The core competencies have three important functions to the individuals:

  1. They enable orientation: knowing one's own strengths and experiencing them in different (vocational) real life situations becomes the motor of professional development.
  2. They enable continuity: the individual keeps the core competencies, independent of the kind of work carried out or where he works.
  3. It forms the basis for technical qualifications: a core competency can only be used in a certain technical context. Technical qualifications are therefore required to use them.

Core competencies in combination with a certain technical qualification are not sufficient for practical vocational activities. They must rather be supplemented by the competency to adapt. This means the readiness and ability to pursue the various changing qualification-related requirements and to be able to apply these with regard to the personal biography.

The competency to adapt can be applied on three levels: on the social, institutional-organisational and technical level. The social level refers to the interaction processes and means the ability to interact in continually changing new situations with new people within and outside the enterprise e.g. to establish contact and communicate with customers. On the organisational level it means the ability to move around confidently in an organisation (enterprise). This includes recognising the respective systems of values and standards and assessing and coordinating them with existing experience. On the technical level means the ability to apply technical knowledge and skills acquired in other situations or at work.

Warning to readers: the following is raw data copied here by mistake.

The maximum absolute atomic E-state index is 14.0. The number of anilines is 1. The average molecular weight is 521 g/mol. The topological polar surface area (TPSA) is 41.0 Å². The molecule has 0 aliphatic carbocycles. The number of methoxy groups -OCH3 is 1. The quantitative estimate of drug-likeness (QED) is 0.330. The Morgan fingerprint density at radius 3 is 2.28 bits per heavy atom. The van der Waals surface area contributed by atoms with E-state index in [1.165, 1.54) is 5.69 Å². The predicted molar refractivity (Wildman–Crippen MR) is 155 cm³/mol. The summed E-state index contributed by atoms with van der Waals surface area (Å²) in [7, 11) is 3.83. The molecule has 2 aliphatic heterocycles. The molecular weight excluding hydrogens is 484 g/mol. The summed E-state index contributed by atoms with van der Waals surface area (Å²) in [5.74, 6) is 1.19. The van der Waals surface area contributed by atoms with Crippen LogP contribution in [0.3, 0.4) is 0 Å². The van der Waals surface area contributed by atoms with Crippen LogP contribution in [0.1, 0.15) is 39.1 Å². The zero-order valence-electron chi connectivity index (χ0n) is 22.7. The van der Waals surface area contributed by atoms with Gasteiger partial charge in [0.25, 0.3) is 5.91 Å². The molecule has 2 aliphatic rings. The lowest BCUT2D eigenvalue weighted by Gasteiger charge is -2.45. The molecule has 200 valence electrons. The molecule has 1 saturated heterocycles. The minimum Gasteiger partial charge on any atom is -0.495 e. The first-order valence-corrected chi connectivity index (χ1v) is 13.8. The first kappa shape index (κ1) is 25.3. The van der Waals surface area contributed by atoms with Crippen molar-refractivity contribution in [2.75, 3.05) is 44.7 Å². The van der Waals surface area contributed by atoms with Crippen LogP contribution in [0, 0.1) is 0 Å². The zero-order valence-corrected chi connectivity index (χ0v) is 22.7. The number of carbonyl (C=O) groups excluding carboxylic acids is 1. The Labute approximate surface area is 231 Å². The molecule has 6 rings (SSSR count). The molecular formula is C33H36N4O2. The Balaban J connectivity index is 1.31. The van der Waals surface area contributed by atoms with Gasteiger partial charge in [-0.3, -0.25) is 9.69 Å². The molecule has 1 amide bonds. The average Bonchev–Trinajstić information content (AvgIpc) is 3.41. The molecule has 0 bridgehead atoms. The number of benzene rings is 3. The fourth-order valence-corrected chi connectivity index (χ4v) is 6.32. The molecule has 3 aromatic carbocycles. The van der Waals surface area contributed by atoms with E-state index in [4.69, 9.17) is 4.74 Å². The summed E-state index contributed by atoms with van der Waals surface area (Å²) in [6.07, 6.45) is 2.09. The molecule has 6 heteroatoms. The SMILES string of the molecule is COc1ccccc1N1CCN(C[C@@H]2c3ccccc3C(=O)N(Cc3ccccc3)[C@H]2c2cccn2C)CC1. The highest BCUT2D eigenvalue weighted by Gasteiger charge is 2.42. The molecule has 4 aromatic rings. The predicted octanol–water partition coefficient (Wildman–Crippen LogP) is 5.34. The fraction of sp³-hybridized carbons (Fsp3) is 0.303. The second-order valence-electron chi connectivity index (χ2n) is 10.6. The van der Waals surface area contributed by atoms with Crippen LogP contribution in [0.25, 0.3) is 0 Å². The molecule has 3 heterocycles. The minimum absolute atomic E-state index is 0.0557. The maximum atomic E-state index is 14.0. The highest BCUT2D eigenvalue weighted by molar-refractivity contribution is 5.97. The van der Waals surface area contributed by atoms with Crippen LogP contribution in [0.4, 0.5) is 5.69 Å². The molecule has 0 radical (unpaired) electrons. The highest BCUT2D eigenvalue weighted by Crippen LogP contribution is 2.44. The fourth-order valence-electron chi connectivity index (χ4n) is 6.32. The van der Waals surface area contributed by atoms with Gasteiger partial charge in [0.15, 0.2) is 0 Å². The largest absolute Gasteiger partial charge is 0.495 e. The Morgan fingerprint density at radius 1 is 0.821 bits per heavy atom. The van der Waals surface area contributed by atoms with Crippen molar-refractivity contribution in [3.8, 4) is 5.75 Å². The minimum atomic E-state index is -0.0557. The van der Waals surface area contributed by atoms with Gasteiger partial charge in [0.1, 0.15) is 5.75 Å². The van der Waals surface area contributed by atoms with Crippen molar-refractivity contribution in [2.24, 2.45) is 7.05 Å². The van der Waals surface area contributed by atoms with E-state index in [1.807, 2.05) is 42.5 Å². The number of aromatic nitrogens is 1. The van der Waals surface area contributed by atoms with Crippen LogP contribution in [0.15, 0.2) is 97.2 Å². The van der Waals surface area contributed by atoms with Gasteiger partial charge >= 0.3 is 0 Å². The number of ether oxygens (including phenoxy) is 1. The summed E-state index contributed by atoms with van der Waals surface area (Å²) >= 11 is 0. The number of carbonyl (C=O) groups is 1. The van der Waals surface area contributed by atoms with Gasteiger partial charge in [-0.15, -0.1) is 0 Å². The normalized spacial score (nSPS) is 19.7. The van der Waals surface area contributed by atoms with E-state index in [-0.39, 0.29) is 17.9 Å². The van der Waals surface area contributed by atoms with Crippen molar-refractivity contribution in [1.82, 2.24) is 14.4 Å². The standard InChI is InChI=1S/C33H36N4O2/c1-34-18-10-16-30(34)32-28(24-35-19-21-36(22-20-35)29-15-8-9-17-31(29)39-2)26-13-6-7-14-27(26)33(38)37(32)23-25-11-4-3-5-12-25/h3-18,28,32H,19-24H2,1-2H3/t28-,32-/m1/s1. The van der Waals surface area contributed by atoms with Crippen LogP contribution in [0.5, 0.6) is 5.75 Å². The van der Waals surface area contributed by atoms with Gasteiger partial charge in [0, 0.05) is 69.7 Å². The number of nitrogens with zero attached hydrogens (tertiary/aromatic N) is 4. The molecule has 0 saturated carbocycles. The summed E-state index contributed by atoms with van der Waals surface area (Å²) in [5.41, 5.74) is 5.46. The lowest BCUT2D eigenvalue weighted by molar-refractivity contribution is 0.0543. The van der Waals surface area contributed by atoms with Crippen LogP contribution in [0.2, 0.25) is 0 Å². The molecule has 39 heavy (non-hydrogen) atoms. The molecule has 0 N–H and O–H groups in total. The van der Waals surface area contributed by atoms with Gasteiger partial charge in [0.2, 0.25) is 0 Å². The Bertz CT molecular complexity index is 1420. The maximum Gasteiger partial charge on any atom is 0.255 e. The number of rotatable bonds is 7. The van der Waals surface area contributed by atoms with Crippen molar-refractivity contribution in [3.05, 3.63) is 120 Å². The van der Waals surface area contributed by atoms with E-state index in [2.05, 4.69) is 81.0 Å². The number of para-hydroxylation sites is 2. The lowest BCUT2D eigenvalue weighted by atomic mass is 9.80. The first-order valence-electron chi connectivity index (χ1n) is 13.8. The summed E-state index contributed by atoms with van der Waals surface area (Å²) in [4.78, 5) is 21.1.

Development of experience rooms

Didactic aspects to the acquisition of competency

The competency to adapt can be best acquired in relation to certain situations. Suitable experience situations additional to the working process should therefore be offered to the individuals during vocational further training to promote the acquisition of competence to adapt.
An experience room here means real social situations which are new and alien to the individual in technical, spatial and social terms and represent a learning challenge.
Experience rooms can be set up or found outside and within the enterprise. Such an experience room outside an enterprise represents an activity dictated by time and distance. The colaborators are deployed in a branch office, an assembly plant or in a cooperating partner company for six to eight weeks.

They must then learn to organise their private and vocational lives and adjust to new activity requirements and new colleagues. A further possibility is an activity abroad. The competency to adapt is enhanced here by intercultural competence.

There is however a variety of experience rooms within an enterprise too, such as changes into other departments and education/further training at different study locations.

The acquisition of competency to adapt can also be promoted by confronting employees with changing situational requirements and new roles in which they have to learn and work self dependent and self-directed e.g. in projects.

Some examples for experience rooms in initial and further training are:

Experience rooms

Outside the enterprise:

  • Activity in other enterprises at home and abroad
  • Joint further training or network training

Within the enterprise:

Organisational orientation:

  • Changes into other departments or team training
  • Further training at different study locations
  • Virtual learning in further training

Didactic orientation

  • Project work in further training
  • Learning islands
  • Competence-oriented seminars
  • Job rotation